In this three-part series on medication administration, HCI looks at the information exchange points in the process where errors are most likely to be made. Last month, our first installment examined the initial patient encounter and physician order. In this issue, we analyze the pharmacy, and how drug orders are received and filled. Next month, our focus will turn to the final step in medication delivery — the bedside transmission of drugs from nurse to patient.
The pharmacy is a key piece in closed loop medication administration. But with the increasing shortage of pharmacists in this country, using the pharmacist's time more efficiently is becoming essential. Pharmacy information systems are in place in most hospitals, but not all are integrated or interfaced for maximum efficiency and accuracy. Robotics can help with pills, but they're expensive. And as many hospitals move to EMRs, most agree the pharmacy needs to be a key part of the enterprise integration plan. Does the pharmacy system have to be the same as the hospital's EMR? And is CPOE the necessary first step to closed loop?
Most will agree that CPOE is not only the best way to get an order to the pharmacy and into the pharmacist's work queue, but the best place for decision support when it comes to medications. And many say that decision support will become even more important as personalized medicine and genomics make medication ordering that much more complex.
“A lot of this comes down to philosophy,” says Thomas Handler, M.D., research director at Stamford, Conn.-based Gartner Inc. “You can put the onus on the pharmacist, but most of the decision support should come at the time of the order for the physician. My belief is that there is virtually no good excuse for a hospital not to be doing CPOE.”
But what are the options if a hospital isn't using CPOE? One option is MOMs — medication order management systems that are increasingly utilized by hospitals. Using scanners and e-files, the physician order is sent to the pharmacy information system. These standalone systems only transmit the order in an image format, but the scanners are very high resolution and allow a pharmacist to zoom in for detail. “It's not CPOE, but it's a grand improvement over fax,” says Mark Neuenschwander, principal at Bellevue, Wash.-based Neuenschwander Consulting. “You can blow it up and get more detail.”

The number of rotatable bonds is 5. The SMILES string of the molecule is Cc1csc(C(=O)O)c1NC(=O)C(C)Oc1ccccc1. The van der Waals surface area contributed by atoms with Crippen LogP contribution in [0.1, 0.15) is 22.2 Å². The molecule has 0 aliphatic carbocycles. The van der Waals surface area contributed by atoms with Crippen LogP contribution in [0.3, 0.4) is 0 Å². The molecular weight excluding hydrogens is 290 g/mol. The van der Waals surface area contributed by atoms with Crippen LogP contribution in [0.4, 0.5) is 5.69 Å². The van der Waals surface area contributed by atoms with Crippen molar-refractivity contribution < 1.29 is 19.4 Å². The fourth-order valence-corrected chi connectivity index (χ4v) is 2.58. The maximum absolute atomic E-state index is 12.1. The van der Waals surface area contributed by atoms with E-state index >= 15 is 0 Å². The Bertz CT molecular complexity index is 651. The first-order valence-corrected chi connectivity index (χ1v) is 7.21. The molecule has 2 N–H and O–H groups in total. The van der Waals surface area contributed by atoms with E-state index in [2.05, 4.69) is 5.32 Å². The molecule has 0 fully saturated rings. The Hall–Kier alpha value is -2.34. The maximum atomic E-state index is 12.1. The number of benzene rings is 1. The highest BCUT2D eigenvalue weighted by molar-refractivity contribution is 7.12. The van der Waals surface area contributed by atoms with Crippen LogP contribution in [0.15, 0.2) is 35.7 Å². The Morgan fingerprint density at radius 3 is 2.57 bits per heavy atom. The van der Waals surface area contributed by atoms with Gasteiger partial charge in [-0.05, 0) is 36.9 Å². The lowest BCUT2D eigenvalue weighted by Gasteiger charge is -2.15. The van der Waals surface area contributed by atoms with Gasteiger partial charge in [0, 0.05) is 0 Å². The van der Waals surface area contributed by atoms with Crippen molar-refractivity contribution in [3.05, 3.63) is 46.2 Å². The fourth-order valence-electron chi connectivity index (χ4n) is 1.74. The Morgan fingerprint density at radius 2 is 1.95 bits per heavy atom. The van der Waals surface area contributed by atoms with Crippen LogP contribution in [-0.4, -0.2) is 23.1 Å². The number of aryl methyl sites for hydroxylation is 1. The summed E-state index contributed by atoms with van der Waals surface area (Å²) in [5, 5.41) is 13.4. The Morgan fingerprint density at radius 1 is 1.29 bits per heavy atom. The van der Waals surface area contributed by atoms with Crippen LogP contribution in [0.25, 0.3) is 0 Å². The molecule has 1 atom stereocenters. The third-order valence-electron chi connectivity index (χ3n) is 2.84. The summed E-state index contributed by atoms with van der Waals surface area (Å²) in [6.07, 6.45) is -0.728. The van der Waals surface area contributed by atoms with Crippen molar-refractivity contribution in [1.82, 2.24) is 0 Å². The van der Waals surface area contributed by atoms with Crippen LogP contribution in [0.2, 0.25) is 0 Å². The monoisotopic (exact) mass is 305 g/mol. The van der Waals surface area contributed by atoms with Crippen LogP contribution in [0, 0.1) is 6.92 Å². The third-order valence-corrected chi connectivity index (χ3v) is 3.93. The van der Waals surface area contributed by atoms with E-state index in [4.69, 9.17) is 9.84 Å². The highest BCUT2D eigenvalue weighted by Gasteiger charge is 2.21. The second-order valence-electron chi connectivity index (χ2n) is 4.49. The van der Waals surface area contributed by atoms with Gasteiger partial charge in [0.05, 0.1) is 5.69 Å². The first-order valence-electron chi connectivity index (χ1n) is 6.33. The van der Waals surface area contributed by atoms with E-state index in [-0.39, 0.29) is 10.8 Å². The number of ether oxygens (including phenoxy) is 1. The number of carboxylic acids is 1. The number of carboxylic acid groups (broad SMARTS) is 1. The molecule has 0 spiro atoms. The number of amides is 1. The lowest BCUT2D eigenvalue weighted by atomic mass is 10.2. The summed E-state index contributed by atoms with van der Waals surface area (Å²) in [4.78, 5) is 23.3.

Whether the order gets to the pharmacy through fax or CPOE, first- and second- level decision support in a pharmacy information system picks up allergies, drug-drug interactions, dosing information and more. Ultimately, pharmacists still use their expertise and knowledge as a final check, no matter which system they are using.
But can the pharmacy information system be best of breed or must it be from the same vendor as the EMR?
“For three years, Gartner has been saying that pharmacy needs to be integrated and not interfaced,” says Handler. “We're finding more and more of our clients looking for a vendor whose CPR (computerized patient record) has integrated pharmacy. The physician, the nurse and the pharmacist should be using the same system that's integrated, not interfaced.”
Gregg Martin, CIO at Arnot Ogden Medical Center in Elmira, N.Y., agrees. “The communication from a workflow standpoint between physician, pharmacist and nursing is so important that they should all be running off the same database.” Arnot Ogden is using QuadraMed (Reston, Va.) for both its EMR and pharmacy information system. With that setup, alerts, messages or updates to the patient's medication profile are instantaneous. “We are not relying on any interfaces that might break down,” Martin says.
But when legacy systems abound, interfaces are often necessary. The EMR and pharmacy information system can be interfaced, says Handler, but with caveats. “The difficulty is if you've got decision support in your CPOE system and a different decision support in your pharmacy information system you have to make sure the rules are synchronized, so when something changes it has to change in both.”
Handler adds that a single vendor for both systems will also reduce the frustration of alerts and avoid the dreaded alert fatigue. When both are in real synch, the pharmacist can see overrides from the physicians and not have to call back constantly with questions. He points out that this is an area fraught with danger. “There are work-arounds all over the place,” Handler says. “Most of them don't work. That's why we see these big errors.”
University of Illinois Medical Center at Chicago won the HIMSS Davies Award for closed loop medication administration on a Cerner Millennium EMR, and was one of the first to use Cerner's PharmNet pharmacy information system. Though both the EMR and pharmacy information system are from Cerner, CIO Rose Ann Laureto says her approach is a bit of a hybrid. She interfaces Cerner's PharmNet with Mountain View, Calif.-based Omnicell, a stacking system that manages inventory and restocking for patient-specific medication. “We have our challenges with interfacing and keeping everything in synch as we upgrade one product. But we're able to make sure the workflow continues,” she says.
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